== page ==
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Legal Research Basics: Secondary Sources: Legal Encyclopedias

General characteristics of major secondary sources in legal research

Locating Legal Encyclopedias

In print - the Law Library has American Jurisprudence, Corpus Juris Secundum, and the Indiana Law Encyclopedia in print in our US Reference Collection, on the first floor, just beyond the double doors

Electronically - Westlaw and Lexis Advance are the best places to look electronically for legal encyclopedias.  AmJur can be found on both Lexis and Westlaw.  CJS can be found on Westlaw.  Both databases provide access to state encyclopedias, though you may find that different state encyclopedias are available on each.

What is it?

A legal encyclopedia is very similar to a traditional encyclopedia, but focused on legal topics.  Entries will be only a few paragraphs long and tend to contain citations limited to pertinent cases and statutes.  Encyclopedias are a great place to begin research in an unfamiliar area of law, because the citations following the encyclopedia entry will direct you to the seminal law on the subject.

There are both national and state legal encyclopedias.  The most common national encyclopedias used in research are American Jurisprudence (AmJur) and Corpus Juris Secundum (CJS).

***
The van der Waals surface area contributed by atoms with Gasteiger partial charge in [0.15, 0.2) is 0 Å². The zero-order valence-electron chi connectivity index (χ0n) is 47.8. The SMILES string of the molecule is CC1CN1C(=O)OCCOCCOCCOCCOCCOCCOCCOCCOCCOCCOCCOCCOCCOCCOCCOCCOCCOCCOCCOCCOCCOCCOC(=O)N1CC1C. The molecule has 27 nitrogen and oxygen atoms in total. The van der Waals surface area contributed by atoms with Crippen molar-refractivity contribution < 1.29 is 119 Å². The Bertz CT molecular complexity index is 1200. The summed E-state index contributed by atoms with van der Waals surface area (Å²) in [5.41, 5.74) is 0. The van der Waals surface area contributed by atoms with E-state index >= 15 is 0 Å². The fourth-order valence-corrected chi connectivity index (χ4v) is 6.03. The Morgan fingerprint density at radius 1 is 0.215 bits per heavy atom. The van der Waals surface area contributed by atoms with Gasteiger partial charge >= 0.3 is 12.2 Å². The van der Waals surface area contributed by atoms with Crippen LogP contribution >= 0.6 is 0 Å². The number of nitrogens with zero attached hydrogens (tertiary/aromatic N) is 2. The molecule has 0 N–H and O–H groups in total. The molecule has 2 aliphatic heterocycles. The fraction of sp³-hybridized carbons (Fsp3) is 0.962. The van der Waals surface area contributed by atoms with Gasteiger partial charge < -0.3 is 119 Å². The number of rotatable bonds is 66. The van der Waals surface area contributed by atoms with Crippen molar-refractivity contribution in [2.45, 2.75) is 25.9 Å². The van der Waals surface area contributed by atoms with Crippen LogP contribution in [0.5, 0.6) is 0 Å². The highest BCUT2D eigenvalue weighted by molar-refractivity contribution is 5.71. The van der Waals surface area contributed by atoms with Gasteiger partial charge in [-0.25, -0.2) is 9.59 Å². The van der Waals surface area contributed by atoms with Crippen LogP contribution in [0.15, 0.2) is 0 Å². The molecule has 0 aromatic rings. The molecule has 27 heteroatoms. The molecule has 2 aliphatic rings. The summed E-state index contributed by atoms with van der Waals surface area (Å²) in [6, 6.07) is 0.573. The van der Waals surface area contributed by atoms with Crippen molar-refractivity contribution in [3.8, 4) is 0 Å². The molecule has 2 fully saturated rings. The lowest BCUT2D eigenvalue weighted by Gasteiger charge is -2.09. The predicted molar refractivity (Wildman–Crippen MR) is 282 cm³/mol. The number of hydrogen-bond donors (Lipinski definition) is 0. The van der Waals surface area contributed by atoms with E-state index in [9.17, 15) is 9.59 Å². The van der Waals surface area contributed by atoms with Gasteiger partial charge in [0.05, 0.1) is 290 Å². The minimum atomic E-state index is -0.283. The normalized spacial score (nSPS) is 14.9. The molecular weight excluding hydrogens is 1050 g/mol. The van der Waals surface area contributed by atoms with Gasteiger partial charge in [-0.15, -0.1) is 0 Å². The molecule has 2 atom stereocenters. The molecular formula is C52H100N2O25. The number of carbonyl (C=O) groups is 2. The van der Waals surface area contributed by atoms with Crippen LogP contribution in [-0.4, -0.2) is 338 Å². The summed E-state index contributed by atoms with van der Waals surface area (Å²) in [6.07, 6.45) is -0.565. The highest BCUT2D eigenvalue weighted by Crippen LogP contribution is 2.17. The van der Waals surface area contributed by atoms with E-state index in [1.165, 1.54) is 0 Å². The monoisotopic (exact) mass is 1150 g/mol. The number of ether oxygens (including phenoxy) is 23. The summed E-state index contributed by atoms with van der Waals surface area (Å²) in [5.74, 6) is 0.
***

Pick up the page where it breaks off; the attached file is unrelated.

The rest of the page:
Tip: If you are trying to find an encyclopedia for a specific jurisdiction, you may find that the word 'encyclopedia' does not appear in the title!  When looking for legal encyclopedias, look also for the word 'Jurisprudence' or the phrase 'Law and Practice.'


General Characteristics of Legal Encyclopedias

  • Helpful in gaining background information on legal topics
  • Use as a case finder
  • Alphabetically arranged multi-volume subject index
  • Entries cover broad legal topics similar to those found in digests
  • The discussion in the main body of the text is supported by extensive footnotes covering hundreds of citations
  • Written by editorial writers—not independent legal scholars
  • Supplemented with pocket parts and complete index revision annually
  • Lack careful analysis of issues
  • Considered neither authoritative nor scholarly

American Jurisprudence (AmJur)

  • Selective casenotes
  • Desk Book contains information for the practitioner, including financial tables, reprints of historical documents
  • Table of Statutes volume

Corpus Juris Secundum (CJS)

  • Exhaustive casenotes
  • Dictionary-like definitions